November is Lung Cancer Awareness Month and this year we’re sharing our client’s story of how she was able to access support and compensation following her husband’s death from asbestos related lung cancer – a cancer of the lungs caused by exposure to asbestos.
Our client, who we’ll refer to as Mrs. P, had been married to her husband since 1960. They’d built a good life together and had two children, a son and a daughter. Mr and Mrs. P would regularly go on coach trip holidays and frequently went on long walks in the countryside.
In 2018 Mr P began to struggle with breathlessness and chest pains which gradually made him less and less mobile. Mr. P initially put his breathlessness down to his back as he had suffered with back problems for years. But in 2019, Mr. P was told he had a lesion in his lungs, and he was subsequently diagnosed with asbestos related lung cancer.
His family were understandably devastated at this diagnosis, but not surprised. It was well known that Mr. P was exposed to high levels of asbestos over many years at work and two of his former colleagues had recently passed away from asbestos related illnesses.
How we Helped following his Diagnosis
When Mr. P was first diagnosed, he decided to look into claiming for compensation. Our benefits advisor Michael Abbott visited Mr and Mrs. P at their home and outlined the state benefits that Mr. P would be entitled to. Michael helped Mr P to fill in the DWP forms and submitted them on his behalf. Mr. P was successfully awarded benefit payments including a weekly payment of Industrial Injuries Disablement Benefit and also a lump sum of £14,434.
Mr P’s case was then taken on by our specialist Asbestos Disease Lawyer Anthony Waddington and a civil claim for compensation was started for Mr. P against the successor of the National Grid who were responsible for his exposures to asbestos.
Despite his ailing health, Mr. P was able to clearly recall how much asbestos he had been exposed to whilst working at the Hinkley Point Power station whilst it was under construction in the 1960s. Mr. P was able to explain that the boilers at the power station had asbestos jackets that were about 2-3 inches deep and that he was responsible for applying the asbestos to these boilers. This was all done without any protective masks or gloves. These details were then recorded in a formal witness statement for Mr. P.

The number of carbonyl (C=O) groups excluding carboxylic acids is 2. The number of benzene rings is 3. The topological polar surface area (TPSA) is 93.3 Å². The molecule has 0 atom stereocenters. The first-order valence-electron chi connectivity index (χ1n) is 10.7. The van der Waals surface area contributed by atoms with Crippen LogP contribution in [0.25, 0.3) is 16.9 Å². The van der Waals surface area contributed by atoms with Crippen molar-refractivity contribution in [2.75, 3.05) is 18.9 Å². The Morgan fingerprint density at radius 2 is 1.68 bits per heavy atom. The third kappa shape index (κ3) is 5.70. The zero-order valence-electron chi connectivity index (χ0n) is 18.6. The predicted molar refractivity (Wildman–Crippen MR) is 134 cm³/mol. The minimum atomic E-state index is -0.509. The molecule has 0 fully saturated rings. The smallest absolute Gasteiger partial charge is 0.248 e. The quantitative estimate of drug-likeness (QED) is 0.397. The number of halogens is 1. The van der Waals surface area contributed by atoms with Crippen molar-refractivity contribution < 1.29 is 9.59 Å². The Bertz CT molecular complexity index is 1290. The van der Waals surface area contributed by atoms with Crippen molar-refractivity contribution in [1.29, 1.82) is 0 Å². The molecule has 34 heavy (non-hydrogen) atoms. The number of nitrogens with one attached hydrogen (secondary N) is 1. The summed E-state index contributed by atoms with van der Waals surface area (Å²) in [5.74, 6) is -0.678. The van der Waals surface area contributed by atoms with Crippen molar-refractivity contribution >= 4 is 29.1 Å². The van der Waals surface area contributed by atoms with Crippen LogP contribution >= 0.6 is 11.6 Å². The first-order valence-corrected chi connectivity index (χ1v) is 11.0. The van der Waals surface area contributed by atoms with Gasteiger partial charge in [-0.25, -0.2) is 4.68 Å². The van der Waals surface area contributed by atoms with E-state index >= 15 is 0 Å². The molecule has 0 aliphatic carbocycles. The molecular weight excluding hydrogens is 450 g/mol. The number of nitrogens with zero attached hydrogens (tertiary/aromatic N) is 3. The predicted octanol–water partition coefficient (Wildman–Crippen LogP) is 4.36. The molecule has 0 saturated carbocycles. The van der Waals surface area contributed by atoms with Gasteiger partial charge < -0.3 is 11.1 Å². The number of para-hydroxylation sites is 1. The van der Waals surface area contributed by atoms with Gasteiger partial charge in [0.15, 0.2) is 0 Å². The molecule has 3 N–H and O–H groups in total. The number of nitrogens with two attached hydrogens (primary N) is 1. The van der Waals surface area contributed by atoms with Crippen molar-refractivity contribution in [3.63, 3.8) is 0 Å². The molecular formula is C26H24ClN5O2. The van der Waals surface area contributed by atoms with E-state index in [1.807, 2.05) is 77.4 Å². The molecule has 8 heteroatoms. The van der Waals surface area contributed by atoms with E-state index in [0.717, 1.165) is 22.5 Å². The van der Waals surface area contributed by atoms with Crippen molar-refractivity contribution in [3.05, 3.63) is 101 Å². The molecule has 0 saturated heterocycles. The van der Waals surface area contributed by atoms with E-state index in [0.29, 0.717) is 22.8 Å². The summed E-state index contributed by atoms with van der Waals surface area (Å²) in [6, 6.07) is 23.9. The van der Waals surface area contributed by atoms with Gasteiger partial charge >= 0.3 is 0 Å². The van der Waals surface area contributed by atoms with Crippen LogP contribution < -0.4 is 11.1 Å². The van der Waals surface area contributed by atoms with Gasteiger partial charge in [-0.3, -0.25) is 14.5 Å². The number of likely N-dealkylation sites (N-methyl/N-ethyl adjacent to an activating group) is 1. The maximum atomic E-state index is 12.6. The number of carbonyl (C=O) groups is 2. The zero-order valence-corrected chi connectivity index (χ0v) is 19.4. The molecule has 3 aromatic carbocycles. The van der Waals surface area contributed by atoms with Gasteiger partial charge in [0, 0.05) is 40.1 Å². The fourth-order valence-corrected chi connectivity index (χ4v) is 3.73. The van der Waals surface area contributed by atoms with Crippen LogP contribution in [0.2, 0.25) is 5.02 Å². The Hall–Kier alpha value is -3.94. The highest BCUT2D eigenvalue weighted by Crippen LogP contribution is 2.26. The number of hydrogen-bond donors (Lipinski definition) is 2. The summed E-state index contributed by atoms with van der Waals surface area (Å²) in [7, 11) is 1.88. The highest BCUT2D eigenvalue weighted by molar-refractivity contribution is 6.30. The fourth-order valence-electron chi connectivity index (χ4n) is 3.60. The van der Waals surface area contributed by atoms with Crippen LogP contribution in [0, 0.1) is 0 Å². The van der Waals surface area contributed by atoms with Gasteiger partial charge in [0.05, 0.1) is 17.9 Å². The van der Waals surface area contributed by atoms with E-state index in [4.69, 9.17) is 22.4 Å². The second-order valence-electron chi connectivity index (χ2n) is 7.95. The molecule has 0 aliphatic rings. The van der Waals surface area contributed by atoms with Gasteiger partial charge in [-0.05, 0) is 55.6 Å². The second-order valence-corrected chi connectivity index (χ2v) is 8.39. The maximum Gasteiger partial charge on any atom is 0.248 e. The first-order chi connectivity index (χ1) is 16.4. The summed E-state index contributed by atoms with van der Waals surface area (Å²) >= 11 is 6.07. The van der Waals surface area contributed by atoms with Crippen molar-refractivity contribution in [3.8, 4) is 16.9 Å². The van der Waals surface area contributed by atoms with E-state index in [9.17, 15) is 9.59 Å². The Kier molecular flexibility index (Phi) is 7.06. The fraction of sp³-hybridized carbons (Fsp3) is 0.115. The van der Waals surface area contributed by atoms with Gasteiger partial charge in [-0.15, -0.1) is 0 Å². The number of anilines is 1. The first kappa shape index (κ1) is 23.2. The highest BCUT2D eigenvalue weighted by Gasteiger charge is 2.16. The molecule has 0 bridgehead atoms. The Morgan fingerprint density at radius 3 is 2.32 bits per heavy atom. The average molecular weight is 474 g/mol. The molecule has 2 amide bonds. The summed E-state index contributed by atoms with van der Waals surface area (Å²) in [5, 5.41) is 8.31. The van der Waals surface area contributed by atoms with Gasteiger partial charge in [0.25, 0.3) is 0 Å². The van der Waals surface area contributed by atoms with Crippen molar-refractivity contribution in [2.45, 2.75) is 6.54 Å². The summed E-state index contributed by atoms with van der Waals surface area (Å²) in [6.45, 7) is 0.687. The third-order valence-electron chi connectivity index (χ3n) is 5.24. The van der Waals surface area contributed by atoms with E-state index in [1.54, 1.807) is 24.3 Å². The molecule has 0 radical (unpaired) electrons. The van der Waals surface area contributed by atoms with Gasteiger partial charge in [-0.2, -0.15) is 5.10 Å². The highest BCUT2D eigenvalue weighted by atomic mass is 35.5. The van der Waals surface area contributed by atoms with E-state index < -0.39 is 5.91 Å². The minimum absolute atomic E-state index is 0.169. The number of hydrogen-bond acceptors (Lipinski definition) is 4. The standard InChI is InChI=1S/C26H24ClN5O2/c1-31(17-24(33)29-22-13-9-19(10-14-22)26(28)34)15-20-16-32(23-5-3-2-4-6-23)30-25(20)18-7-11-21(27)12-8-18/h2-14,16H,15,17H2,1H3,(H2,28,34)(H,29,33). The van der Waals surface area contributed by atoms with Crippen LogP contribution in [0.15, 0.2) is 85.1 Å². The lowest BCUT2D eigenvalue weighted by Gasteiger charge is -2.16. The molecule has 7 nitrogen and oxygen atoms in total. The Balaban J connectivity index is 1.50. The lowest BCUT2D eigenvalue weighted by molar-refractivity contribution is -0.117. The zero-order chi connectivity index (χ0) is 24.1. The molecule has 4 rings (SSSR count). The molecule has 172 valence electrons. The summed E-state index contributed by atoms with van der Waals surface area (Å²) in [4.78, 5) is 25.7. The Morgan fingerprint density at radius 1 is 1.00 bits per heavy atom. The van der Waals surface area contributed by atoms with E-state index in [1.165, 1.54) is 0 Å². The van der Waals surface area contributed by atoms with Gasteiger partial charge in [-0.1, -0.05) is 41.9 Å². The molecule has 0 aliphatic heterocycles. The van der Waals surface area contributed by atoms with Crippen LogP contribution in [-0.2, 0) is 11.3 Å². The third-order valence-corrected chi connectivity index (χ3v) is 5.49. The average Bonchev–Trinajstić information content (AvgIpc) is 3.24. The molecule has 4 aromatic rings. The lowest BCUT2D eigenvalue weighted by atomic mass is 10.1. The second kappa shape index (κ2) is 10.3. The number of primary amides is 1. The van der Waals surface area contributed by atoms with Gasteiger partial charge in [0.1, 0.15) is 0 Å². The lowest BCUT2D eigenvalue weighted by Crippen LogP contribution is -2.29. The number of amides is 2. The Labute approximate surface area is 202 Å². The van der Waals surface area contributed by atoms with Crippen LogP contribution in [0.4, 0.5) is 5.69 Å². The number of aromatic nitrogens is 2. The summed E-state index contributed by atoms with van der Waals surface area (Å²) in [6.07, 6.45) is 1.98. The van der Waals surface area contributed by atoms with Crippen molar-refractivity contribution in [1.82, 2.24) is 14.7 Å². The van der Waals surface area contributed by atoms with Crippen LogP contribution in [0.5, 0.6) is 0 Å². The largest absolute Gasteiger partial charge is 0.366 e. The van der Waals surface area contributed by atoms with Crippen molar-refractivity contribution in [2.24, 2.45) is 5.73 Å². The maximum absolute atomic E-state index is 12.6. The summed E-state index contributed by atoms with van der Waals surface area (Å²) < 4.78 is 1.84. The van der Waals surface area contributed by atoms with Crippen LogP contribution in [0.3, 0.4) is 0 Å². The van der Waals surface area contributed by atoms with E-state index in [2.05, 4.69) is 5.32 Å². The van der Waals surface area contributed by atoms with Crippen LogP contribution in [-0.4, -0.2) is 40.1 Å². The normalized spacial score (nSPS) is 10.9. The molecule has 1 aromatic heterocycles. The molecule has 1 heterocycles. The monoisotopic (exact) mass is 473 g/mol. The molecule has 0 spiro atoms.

Shortly after gave his statement, Mr. P’s condition deteriorated and he sadly passed away as a result. We supported Mrs. P through the inquest process that followed and assisted her in obtaining probate.
We were then able to continue Mr. P’s claim for the benefit of his widow Mrs P, as was his wish.
Our Solicitor was able to use Mr. P’s statement, his National Insurance records as well as a statement from one of Mr. P’s former colleagues to confirm his employment at the power station, the timeframe in which he worked there and the manner in which he was exposed to asbestos. Faced with this evidence the Defendants were forced to accept liability for his illness.
Valuing the Claim for Compensation
Anthony then set about considering how Mr. P’s diagnosis had affected his and Mrs. P’s lives both emotionally and financially in order to calculate how much compensation should be awarded.
Anthony obtained a medical report from a Respiratory Physician as to the impact of Mr P’s condition on his life and by how much it had shortened his life expectancy so we could determine the right amount of compensation for the Pain and Suffering element of his claim.
Anthony also gathered evidence of the financial losses the couple had sustained as a result of his condition and death which included spending a significant amount of money on specialist equipment and home adaptations as they had purchased a mobility scooter and hoist for their car as well as having handles fitted to the front and back doors of their house.
The couple also spent time and money travelling to and from the hospital where Mr. P had regular appointments, which was about 45 minutes each way. When they had to visit hospitals further away, they would get a taxi which cost around £60 both ways. All of this was to be claimed back.
Following Mr. P’s death Mrs. P suffered a loss of income, as the couple’s finances had always been shared and Mr. P’s state and private pensions stopped being paid. These losses were claimed for the period of time Mrs. P could have expected to share Mr. P’s income had it not been for his cancer.
As well as the financial implications of Mr. P’s diagnosis, Mrs. P also spent considerable time caring for her husband towards the end of his life. Mrs. P would sit with her husband virtually all day and night to keep him comfortable. She was doing this whilst also keeping up with cooking and household chores. We were able to claim for her time even though it was given freely.
Mrs. P also lost the services her husband had provided to her, such as helping with decorating around the house, and a figure was calculated to represent this loss.
An award for Mrs. P’s bereavement which is fixed by statute was also claimed.
What was the outcome of the case for our client?
As a result of the claim we were able to secure a settlement of £167,500 for Mrs. P and whilst this compensation would never remove the pain of losing her husband, we hope that it helps Mrs. P and her children cope with the financial impact of Mr. P’s death.
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